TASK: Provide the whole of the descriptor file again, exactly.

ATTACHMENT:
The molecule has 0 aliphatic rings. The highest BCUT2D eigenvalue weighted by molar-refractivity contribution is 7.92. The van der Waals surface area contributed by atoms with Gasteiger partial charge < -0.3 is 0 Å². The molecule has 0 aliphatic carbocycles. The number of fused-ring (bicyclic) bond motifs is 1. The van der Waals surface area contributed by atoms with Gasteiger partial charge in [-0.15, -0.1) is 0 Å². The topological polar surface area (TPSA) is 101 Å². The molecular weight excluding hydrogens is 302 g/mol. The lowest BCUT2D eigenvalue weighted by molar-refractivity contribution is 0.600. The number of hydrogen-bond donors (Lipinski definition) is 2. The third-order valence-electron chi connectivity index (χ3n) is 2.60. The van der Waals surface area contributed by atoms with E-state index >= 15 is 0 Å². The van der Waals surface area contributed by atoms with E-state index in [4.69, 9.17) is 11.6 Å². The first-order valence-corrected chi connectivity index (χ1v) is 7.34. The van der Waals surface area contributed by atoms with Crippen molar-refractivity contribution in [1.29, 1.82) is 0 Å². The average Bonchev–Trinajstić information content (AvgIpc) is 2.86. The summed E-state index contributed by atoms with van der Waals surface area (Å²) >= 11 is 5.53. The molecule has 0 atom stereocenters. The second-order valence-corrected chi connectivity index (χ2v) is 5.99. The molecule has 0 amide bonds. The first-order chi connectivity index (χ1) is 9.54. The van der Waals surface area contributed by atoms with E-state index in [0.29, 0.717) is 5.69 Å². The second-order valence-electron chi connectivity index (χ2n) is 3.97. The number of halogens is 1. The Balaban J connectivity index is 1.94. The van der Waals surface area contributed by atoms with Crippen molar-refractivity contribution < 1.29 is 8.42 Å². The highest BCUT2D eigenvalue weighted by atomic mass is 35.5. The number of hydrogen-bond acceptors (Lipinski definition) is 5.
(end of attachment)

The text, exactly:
The molecule has 0 aliphatic rings. The highest BCUT2D eigenvalue weighted by molar-refractivity contribution is 7.92. The van der Waals surface area contributed by atoms with Gasteiger partial charge < -0.3 is 0 Å². The molecule has 0 aliphatic carbocycles. The number of fused-ring (bicyclic) bond motifs is 1. The van der Waals surface area contributed by atoms with Gasteiger partial charge in [-0.15, -0.1) is 0 Å². The topological polar surface area (TPSA) is 101 Å². The molecular weight excluding hydrogens is 302 g/mol. The lowest BCUT2D eigenvalue weighted by molar-refractivity contribution is 0.600. The number of hydrogen-bond donors (Lipinski definition) is 2. The third-order valence-electron chi connectivity index (χ3n) is 2.60. The van der Waals surface area contributed by atoms with E-state index >= 15 is 0 Å². The van der Waals surface area contributed by atoms with E-state index in [4.69, 9.17) is 11.6 Å². The first-order valence-corrected chi connectivity index (χ1v) is 7.34. The van der Waals surface area contributed by atoms with Crippen molar-refractivity contribution in [1.29, 1.82) is 0 Å². The average Bonchev–Trinajstić information content (AvgIpc) is 2.86. The summed E-state index contributed by atoms with van der Waals surface area (Å²) >= 11 is 5.53. The molecule has 0 atom stereocenters. The second-order valence-corrected chi connectivity index (χ2v) is 5.99. The molecule has 0 amide bonds. The first-order chi connectivity index (χ1) is 9.54. The van der Waals surface area contributed by atoms with E-state index in [0.29, 0.717) is 5.69 Å². The second-order valence-electron chi connectivity index (χ2n) is 3.97. The number of halogens is 1. The Balaban J connectivity index is 1.94. The van der Waals surface area contributed by atoms with Crippen molar-refractivity contribution < 1.29 is 8.42 Å². The highest BCUT2D eigenvalue weighted by atomic mass is 35.5. The number of hydrogen-bond acceptors (Lipinski definition) is 5.